• 2 Plaintiff contends that section 3 of Ordinance No. 2204 is not a pension provision but an independent ordinance granting additional benefits to one already receiving a pension. Certainly the benefit is additional, but any suggestion that it does not constitute a pension is form over substance. The practical effect of section 3 is to grant a former employee a lifetime pay differential of 35% of his salary because he became disabled while on the job. To confer such a benefit under these circumstances is in accordance with the general characteristics of a pension as set forth above: the generous allowance to a once able employee who becomes disabled in the line of duty in order to reward past valuable services and to insure such employment by others in the future. Plaintiff seems to acknowledge such a conclusion by arguing that the funding authority for this additional payment is found in the present firemen's pension fund act. He contends that these are nonpension benefits constituting "unfunded accrued liabilities" or "benefits in force" under section 4-118. However, this section addresses the continuing municipal responsibility for pension liabilities under the previous firemen's pension statutes which were amended by this provision (Ill. Rev. Stat. 1977, ch. 108 1/2, par. 4-118), and not the financing of any new and independent payment plan such as the one under review here. In other words, he is attempting to justify the awarding of what he says is not a pension under the pension statute. Contrary to the label plaintiff assigns to this benefit, it is, in all practical terms, a pension.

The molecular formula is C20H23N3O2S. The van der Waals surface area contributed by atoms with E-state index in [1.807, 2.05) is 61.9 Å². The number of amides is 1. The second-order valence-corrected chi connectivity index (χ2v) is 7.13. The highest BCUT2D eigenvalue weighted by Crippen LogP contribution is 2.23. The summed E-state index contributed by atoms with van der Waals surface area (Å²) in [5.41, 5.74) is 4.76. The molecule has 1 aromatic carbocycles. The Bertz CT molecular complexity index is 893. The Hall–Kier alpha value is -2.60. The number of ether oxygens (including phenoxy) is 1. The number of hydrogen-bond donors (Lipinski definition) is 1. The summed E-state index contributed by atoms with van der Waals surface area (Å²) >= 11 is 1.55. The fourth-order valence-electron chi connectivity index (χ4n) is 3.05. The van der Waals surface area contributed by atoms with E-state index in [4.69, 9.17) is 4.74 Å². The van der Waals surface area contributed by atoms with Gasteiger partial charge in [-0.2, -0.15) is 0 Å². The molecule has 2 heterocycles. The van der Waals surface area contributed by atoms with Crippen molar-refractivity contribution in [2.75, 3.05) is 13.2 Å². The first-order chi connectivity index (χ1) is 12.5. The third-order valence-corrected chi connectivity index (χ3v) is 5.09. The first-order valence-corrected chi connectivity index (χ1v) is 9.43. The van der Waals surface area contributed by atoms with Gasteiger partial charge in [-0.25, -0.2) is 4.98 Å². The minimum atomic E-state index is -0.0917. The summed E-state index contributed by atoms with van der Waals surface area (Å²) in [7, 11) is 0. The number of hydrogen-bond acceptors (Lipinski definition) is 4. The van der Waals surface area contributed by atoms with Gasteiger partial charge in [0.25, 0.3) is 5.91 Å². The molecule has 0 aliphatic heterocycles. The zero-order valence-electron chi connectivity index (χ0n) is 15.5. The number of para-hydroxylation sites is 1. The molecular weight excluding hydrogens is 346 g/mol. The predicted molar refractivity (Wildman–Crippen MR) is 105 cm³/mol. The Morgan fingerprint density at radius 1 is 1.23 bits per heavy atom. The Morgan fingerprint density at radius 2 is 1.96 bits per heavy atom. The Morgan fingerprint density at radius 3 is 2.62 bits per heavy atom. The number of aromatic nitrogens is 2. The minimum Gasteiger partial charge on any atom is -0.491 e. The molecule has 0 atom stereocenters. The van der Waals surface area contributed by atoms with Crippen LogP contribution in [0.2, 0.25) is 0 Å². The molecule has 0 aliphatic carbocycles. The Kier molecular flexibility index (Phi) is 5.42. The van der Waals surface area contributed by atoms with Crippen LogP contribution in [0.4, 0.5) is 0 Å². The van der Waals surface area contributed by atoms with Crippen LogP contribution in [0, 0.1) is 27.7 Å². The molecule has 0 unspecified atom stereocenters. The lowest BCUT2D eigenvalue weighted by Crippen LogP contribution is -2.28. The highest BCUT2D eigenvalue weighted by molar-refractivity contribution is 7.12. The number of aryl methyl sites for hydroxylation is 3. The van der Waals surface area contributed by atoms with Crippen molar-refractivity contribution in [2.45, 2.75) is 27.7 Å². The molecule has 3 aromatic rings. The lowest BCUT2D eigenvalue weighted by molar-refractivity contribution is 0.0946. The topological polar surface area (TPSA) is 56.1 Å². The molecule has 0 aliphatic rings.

• 3, 4 Having determined that section 3 of Ordinance 2204 does purport to grant a benefit in the form of an additional pension or pension supplement to the municipal employees of Granite City, we now must review the nature of the requisite municipal authority needed to establish such a benefit. We are dealing with the pre-home-rule powers of a municipality since home rule did not come into being in Illinois until 1971, the effective date of the home-rule provision of the 1970 Illinois Constitution. (Ill. Const. 1970, art. VII, § 6.) Prior to home rule, the power of a municipal corporation to pass ordinances depended upon express delegations of authority over the particular subject matter by the General Assembly. (Arnold v. City of Chicago (1944), 387 Ill. 532, 536; City of Bloomington v. Wirrick (1942), 381 Ill. 347, 352, cert. denied (1943), 319 U.S. 756, 87 L.Ed. 1709, 63 S.Ct. 1175; City of Chicago v. Barnett (1949), 404 Ill. 136, 138; People ex rel. Schuwerk v. Illinois Municipal Retirement Fund (1955), 6 Ill.2d 405, 409.) Powers of a municipal corporation were derived by it from the General Assembly as it had no inherent powers. Legislation by a municipal corporation was valid only when authorized by statute, and statutes granting power to a municipal corporation were construed strictly against the municipality which claimed the right to exercise the power. (City of Chicago Heights v. Western Union Telegraph Co. (1950), 406 Ill. 428; Ross v. City of Geneva (1978), 71 Ill.2d 27, 373 N.E.2d 1342.) Powers necessarily implied or incidental to express grants of authority had to meet a strict test of "necessity," not mere "convenience." (City of Marion v. Criolo (1917), 278 Ill. 159, 162; City of Mt. Vernon v. Julian (1938), 369 Ill. 447, 449; People ex rel. Lapice v. Wolper (1932), 350 Ill. 461, 465.) Such necessity envisioned that the exercise of the power was essential to the attainment of the declared objects and purposes of the municipal corporation. City of Marengo v. Rowland (1914), 263 Ill. 531; City of Marion v. Criolo (1917), 278 Ill. 159, 162.